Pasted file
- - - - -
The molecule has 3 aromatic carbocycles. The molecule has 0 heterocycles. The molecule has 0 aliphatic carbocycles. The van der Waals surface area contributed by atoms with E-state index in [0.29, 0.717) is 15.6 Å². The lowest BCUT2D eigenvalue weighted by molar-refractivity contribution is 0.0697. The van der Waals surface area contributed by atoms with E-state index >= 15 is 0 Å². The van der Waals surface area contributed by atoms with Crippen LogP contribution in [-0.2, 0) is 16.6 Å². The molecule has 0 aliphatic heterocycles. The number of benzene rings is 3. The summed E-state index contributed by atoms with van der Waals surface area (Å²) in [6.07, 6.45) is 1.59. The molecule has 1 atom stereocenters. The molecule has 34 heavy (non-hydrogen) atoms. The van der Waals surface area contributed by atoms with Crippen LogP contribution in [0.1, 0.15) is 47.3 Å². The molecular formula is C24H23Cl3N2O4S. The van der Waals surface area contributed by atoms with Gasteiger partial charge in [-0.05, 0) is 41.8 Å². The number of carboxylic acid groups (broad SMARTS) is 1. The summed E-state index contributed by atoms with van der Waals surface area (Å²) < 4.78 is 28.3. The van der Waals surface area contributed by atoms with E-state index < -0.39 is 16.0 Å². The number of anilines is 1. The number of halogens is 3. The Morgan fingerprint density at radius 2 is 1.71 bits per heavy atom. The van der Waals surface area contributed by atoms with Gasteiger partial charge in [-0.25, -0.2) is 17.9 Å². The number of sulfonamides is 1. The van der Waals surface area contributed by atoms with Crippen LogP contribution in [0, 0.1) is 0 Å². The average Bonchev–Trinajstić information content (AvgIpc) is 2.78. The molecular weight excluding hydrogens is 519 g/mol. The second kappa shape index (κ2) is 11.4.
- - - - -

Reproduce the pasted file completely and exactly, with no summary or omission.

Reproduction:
The molecule has 3 aromatic carbocycles. The molecule has 0 heterocycles. The molecule has 0 aliphatic carbocycles. The van der Waals surface area contributed by atoms with E-state index in [0.29, 0.717) is 15.6 Å². The lowest BCUT2D eigenvalue weighted by molar-refractivity contribution is 0.0697. The van der Waals surface area contributed by atoms with E-state index >= 15 is 0 Å². The van der Waals surface area contributed by atoms with Crippen LogP contribution in [-0.2, 0) is 16.6 Å². The molecule has 0 aliphatic heterocycles. The number of benzene rings is 3. The summed E-state index contributed by atoms with van der Waals surface area (Å²) in [6.07, 6.45) is 1.59. The molecule has 1 atom stereocenters. The molecule has 34 heavy (non-hydrogen) atoms. The van der Waals surface area contributed by atoms with Crippen LogP contribution in [0.1, 0.15) is 47.3 Å². The molecular formula is C24H23Cl3N2O4S. The van der Waals surface area contributed by atoms with Gasteiger partial charge in [-0.05, 0) is 41.8 Å². The number of carboxylic acid groups (broad SMARTS) is 1. The summed E-state index contributed by atoms with van der Waals surface area (Å²) < 4.78 is 28.3. The van der Waals surface area contributed by atoms with E-state index < -0.39 is 16.0 Å². The number of anilines is 1. The number of halogens is 3. The Morgan fingerprint density at radius 2 is 1.71 bits per heavy atom. The van der Waals surface area contributed by atoms with Gasteiger partial charge in [-0.25, -0.2) is 17.9 Å². The number of sulfonamides is 1. The van der Waals surface area contributed by atoms with Crippen LogP contribution in [0, 0.1) is 0 Å². The average Bonchev–Trinajstić information content (AvgIpc) is 2.78. The molecular weight excluding hydrogens is 519 g/mol. The second kappa shape index (κ2) is 11.4.